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This site was developed with support from the Federal Emergency Management Agency


What is mitigation?

Earthquake hazard mitigation involves protecting the built environment — and the people who live there — against earthquake damages. That can take many forms such as; designing and constructing new buildings and systems to resist earthquake shaking; strengthening existing structures; or avoiding building in certain hazardous areas. Earthquake-resistant structures and systems reduce direct damages, decrease deaths and injuries, and help avoid associated negative economic and social consequences. Earthquake hazard mitigation also involves educating people: those who will be economically and socially affected by earthquake damages, and those who can beneficially change public policy or institutional practices-at a local, regional, or national level.

In the last 50 years, engineers and scientists have made great progress in understanding how and why structures are damaged during earthquakes and in developing ways to reduce or avoid those damages. However, this information has not made it into the hands of the people who need it -homeowners, educators, building design professionals, business executives, emergency managers, community planners, and elected officials. Our goal as Mitigation Center is to promote safe environments in which people can live and work without being unduly affected by natural and technological disasters.

It has been demonstrated that it costs less to reduce potential damages before they happen than to pay to repair them afterwards. In regions of high seismic vulnerability, it is good policy to construct seismic resistant facilities, with great structural designs, building materials, construction practices, and retrofit vulnerable existing structures. Mitigation can provide higher benefits with lower financial loss.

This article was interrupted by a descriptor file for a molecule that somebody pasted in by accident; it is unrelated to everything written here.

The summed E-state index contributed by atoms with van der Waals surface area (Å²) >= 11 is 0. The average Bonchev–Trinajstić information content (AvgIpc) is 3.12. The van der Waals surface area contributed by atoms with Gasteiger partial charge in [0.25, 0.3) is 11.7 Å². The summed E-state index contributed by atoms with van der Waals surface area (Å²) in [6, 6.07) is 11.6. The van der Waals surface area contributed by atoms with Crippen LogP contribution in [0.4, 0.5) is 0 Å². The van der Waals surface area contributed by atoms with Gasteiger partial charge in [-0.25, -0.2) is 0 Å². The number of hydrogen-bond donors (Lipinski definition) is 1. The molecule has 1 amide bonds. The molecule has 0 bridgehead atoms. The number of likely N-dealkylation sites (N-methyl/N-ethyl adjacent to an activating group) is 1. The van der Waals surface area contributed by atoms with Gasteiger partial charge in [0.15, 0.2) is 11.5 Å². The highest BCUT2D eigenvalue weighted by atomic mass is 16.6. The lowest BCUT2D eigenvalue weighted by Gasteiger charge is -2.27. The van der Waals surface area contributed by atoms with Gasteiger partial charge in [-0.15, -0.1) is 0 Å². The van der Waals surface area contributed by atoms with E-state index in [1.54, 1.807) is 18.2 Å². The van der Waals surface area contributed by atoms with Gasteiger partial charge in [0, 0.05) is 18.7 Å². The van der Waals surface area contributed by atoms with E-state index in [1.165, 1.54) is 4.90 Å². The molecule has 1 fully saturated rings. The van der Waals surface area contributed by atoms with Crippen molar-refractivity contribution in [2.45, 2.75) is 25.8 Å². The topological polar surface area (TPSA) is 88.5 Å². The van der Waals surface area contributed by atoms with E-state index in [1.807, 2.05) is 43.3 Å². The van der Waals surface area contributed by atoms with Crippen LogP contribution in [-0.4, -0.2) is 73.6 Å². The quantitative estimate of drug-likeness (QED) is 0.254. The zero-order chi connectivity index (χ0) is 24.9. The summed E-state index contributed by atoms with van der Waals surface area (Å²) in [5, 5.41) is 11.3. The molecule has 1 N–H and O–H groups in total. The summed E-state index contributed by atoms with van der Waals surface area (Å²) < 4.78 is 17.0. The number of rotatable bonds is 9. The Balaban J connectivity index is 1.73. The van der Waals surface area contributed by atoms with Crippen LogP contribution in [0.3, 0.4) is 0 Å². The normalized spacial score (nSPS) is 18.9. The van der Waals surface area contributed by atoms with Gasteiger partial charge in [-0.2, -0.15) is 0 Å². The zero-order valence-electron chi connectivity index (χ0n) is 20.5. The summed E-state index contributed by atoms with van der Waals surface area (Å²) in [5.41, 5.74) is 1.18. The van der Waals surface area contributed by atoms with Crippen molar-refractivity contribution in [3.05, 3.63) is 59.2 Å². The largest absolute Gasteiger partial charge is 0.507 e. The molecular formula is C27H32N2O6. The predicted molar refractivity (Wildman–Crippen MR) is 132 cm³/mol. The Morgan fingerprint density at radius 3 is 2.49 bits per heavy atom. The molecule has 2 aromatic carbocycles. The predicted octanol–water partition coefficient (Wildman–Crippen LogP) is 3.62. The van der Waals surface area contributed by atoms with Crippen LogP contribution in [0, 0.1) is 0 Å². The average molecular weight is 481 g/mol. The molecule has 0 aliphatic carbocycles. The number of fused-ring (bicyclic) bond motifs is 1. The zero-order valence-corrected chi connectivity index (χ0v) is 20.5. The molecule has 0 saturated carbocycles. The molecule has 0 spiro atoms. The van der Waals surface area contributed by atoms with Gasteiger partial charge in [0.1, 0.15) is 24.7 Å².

The financial burdens that result from earthquake damages are borne by individuals, businesses, communities, state and federal governments, which by mitigation we can reduce potential losses. Yet in many places, this is not routinely done, for many social, economic, and political reasons. Some of the information presented here will help Mitigation Center users understand obstacles in their own communities and work around them to reduce earthquake losses.

How to use this site?

The resources of the Mitigation Center are found in six broad categories:

  • Policy and Regulations (Codes, Incentives, Insurance, Planning)
  • Structures (Retrofit, Nonstructural, Steel, Timber, Concrete, Masonry)
  • Lifelines
  • Educational Materials (Residents, Students, Businesses)
  • Developing Countries
  • Case Studies (Best Practices, Earthquake Scenarios)

Alternatively, you can browse by audience or by using the Advanced search bar on the top right corner by typing keywords of your interest.

Some resources are also available in Spanish.